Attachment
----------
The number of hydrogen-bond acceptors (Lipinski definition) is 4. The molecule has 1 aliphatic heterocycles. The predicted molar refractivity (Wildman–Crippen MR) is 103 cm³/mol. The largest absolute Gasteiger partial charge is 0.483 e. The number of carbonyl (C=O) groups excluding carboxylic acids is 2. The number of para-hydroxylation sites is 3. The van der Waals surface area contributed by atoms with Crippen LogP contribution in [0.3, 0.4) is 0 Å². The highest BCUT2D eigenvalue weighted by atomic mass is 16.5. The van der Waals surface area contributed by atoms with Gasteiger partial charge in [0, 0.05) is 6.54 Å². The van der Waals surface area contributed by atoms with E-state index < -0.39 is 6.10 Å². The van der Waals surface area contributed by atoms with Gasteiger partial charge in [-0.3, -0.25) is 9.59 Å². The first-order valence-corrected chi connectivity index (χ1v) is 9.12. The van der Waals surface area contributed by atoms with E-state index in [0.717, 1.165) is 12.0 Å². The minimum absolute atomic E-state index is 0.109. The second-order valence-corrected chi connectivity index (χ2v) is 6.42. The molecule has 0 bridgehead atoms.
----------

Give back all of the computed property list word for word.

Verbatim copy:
The number of hydrogen-bond acceptors (Lipinski definition) is 4. The molecule has 1 aliphatic heterocycles. The predicted molar refractivity (Wildman–Crippen MR) is 103 cm³/mol. The largest absolute Gasteiger partial charge is 0.483 e. The number of carbonyl (C=O) groups excluding carboxylic acids is 2. The number of para-hydroxylation sites is 3. The van der Waals surface area contributed by atoms with Crippen LogP contribution in [0.3, 0.4) is 0 Å². The highest BCUT2D eigenvalue weighted by atomic mass is 16.5. The van der Waals surface area contributed by atoms with Gasteiger partial charge in [0, 0.05) is 6.54 Å². The van der Waals surface area contributed by atoms with E-state index < -0.39 is 6.10 Å². The van der Waals surface area contributed by atoms with Gasteiger partial charge in [-0.3, -0.25) is 9.59 Å². The first-order valence-corrected chi connectivity index (χ1v) is 9.12. The van der Waals surface area contributed by atoms with E-state index in [0.717, 1.165) is 12.0 Å². The minimum absolute atomic E-state index is 0.109. The second-order valence-corrected chi connectivity index (χ2v) is 6.42. The molecule has 0 bridgehead atoms.